Reversing type 2 diabetes on a whole food plant-based diet
Exciting news in! My husband and I are going to be part of the BBC programme, ‘Trust me, I’m a Doctor’! This was early spring in 2017.
In that trial, all participants were allocated to one of three groups with consumption of different fats; butter, olive oil or coconut oil. Straws were drawn and I was allocated 50g of butter to be ingested every day for four weeks and my husband was given olive oil (50mls per day for 4 weeks). Although I had been told previously at every visit to the GP that I was pre-diabetic, it made no sense to me and I had dismissed it every time. Some of my family members were already diabetic, so it seemed inevitable that I was destined to get it too when I got older, I decided that this was too good an opportunity to miss being in an experiment with Dr Michael Mosley! As it turned out, I was only able to stomach 20g of butter every day and the rest just made me gag. At the end of the trial, it was concluded that coconut oil, although high in saturated fat, did not raise the bad cholesterol (although more scientific studies have disproven this subsequently). Glad to be done with taking such excessive amounts of fat on the daily basis and life moves on… or so I thought.
‘Some family members were already diabetic, so it seemed inevitable that I was destined to get it too when I got older.’
I have been labelled as ‘fat’ all my life. Another word that I would have used to my younger self would have been ‘voluptuous’. So, weight had been an issue all my life but I had never thought that I could be ‘thin’ and ‘acceptable’ whatever I did or tried. So going into this experiment, I was sure that there was a lesson at the end of it. I just didn’t know what it would be!
Winter was harsh that year and I developed a small infection in my nose. It just would not go down and in the end one half of my face was distorted with the swelling. My GP prescribed antibiotics and everything settled down. However, further infections and issues developed (UTIs, stomach upsets, constant itching in various parts of my body, up to 5 visits to the toilet during the night causing lack of sleep, energy etc.). By the end of summer 2018 at the age of 54 years, I was in a very bad place, but, I put it all down to stress at work and low immunity. Visits to the GP surgery were now frequent and by the end of the year, I was told to have a test to see if I was diabetic. Lo and behold, I was! Shock horror!! My HbA1c was 52mmol/mol and my cholesterol level was also too high at 7.4mmol/l. I soon learnt how to read the numbers — normal was below 42 mmol/mol; pre-diabetic was between 42 to 47 mmol/mol and anything above was diagnosed as diabetic.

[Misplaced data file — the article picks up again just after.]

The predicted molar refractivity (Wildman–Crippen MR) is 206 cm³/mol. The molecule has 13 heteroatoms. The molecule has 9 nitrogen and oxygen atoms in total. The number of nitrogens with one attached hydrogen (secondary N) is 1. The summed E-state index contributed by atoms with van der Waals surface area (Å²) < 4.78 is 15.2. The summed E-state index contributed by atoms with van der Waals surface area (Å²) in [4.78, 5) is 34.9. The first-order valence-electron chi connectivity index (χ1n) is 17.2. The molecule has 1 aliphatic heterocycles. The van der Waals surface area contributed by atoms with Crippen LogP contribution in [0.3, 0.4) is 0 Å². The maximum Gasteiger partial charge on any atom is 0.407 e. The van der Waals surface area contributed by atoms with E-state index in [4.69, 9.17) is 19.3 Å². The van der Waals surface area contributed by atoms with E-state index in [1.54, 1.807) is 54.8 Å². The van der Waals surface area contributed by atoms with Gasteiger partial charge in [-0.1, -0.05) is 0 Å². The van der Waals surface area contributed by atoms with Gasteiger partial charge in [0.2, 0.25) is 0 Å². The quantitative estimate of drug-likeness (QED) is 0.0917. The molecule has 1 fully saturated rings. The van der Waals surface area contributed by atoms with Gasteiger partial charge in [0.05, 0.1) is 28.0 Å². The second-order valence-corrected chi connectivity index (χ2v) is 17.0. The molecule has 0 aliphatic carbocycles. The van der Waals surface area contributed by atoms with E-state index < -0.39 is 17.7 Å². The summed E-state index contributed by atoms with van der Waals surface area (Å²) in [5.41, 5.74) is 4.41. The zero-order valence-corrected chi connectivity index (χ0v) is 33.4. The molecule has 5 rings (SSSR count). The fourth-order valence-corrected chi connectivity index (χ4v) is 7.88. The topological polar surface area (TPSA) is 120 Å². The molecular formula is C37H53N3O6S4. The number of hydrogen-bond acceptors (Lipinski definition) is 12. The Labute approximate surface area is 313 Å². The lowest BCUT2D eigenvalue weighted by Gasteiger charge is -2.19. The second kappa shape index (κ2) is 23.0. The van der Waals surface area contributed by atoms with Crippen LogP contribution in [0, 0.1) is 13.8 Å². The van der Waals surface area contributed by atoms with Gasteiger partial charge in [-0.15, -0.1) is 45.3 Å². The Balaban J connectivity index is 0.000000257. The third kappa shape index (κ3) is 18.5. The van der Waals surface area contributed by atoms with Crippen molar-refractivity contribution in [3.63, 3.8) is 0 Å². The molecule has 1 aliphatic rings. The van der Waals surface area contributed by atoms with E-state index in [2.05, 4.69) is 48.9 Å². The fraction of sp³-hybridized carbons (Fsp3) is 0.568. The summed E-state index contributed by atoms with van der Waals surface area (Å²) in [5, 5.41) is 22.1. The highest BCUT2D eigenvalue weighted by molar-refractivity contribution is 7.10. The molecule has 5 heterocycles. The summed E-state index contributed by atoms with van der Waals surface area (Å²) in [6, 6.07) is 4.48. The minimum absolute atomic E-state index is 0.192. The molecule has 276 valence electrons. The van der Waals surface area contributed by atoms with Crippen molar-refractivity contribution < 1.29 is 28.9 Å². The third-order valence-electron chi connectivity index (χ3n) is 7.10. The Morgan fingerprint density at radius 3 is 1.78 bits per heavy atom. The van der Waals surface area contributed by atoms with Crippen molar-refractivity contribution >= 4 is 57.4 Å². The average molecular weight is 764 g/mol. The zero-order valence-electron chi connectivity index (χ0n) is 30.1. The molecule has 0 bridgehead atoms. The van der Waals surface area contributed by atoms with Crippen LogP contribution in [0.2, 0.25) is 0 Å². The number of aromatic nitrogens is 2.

‘I was told that I should go on Metformin immediately; that I should also go on statins too.’
52 mmol/mol!!! As I sat there in front of my GP on 8th January 2018, I was in such shock. I was told that I should go on Metformin immediately; that I should also go on statins too; that studies showed that these drugs did not increase my weight; that they could be supplied to me free, as I would have to take them for the rest of my life. These were just the ‘top-liners’ that have been retained in my memory! I have no idea how to put into words my shock, upset and the determination to not comply — they collided within me at the same time. I heard myself saying, ‘I need 3 weeks to make a decision’. The inevitability of going on these drugs for the rest of my life felt wrong. I was resolute and had bargained myself three weeks to prove that I could use food as medicine to get myself out of this hole. At this point, I felt I had let myself down, totally disillusioned, exhausted, and the heaviest I had ever been and my body ached all the time.